Extension to deadline buys tenants more time, but the expert advice remains the same - act now
Pressure to do something, anything, to help tenants and businesses facing the September 30 deadline set by Government to protect them from pending rent arrears and potential closures eventually told.
One of the key protections for commercial tenants, put in place on June 26 in the form of the Corporate Insolvency and Governance Act 2020, was due to come to an end on September 30.
It was one of a number of measures aimed at giving businesses the breathing space and tools to maximise their chance of survival throughout and beyond the pandemic and impacted directly on owners and occupiers of commercial property.
But from the start of this month the clamour for further extension became louder and louder and the Government has eventually stepped in and put everyone out of their misery – albeit only temporarily. That is save the landlords, who have not been receiving the agreed rent and now won’t for a while yet.
Quite what it will do to everyone’s Christmas is another thing, but meanwhile those who have been helping both sides with such issues are sticking to their guns with regards to dealing with the issues.
“The end date for such measures has now been extended from 30 September to 31 December 2020. The minimum unpaid rent under the commercial rent arrears recovery procedure has been further increased to 276 days to 24 December and then 366 days from 25 December,” said Emma Thompson, of solicitors Willans LLP.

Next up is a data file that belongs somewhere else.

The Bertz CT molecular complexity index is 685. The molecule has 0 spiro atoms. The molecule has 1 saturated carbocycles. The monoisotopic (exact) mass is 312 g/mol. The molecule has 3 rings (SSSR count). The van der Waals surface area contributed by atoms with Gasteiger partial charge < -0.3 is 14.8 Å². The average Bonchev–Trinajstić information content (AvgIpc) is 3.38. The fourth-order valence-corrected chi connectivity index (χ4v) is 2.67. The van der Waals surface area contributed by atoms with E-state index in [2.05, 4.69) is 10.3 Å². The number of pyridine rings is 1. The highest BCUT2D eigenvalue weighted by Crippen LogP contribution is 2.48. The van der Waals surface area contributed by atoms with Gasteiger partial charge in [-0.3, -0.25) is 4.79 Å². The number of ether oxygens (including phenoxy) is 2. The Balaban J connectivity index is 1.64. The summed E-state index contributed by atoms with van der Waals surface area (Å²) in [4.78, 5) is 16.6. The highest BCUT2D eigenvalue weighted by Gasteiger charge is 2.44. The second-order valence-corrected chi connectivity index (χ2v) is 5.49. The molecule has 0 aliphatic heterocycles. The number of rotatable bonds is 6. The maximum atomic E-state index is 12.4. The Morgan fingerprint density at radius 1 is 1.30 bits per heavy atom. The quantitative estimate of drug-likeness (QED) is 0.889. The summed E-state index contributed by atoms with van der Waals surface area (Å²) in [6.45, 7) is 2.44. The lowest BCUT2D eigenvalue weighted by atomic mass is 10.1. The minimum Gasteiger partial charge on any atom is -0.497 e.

Her advice remains the same as before the change to the deadline.
“Rather than kick matters into the long grass, it is wise for landlords and tenants to consider how the situation might be managed to achieve a satisfactory outcome for everyone.”
She added: “In short, the measures meant a suspension of a landlord’s ability to issue forfeiture proceedings based on non-payment of rent and an increase of the minimum net unpaid rent that must be outstanding before the commercial rent arrears recovery procedure can be utilised.”
The Act also contained further provisions preventing winding-up petitions being presented on or after April 27 this year where they rely on statutory demands served from March 1 to the end of December.
“It is important to remember that they are only a temporary measure and that the obligation to pay any arrears will remain when they end,” said Ms Thompson.
To read a fuller explanation of the provisions made available by Government, what they mean for commercial tenants and landlord, and what steps you could take, click here: COVID-19: a commercial property update for landlords & tenants.
To find out more read the full commercial property update from Emma Thompson here.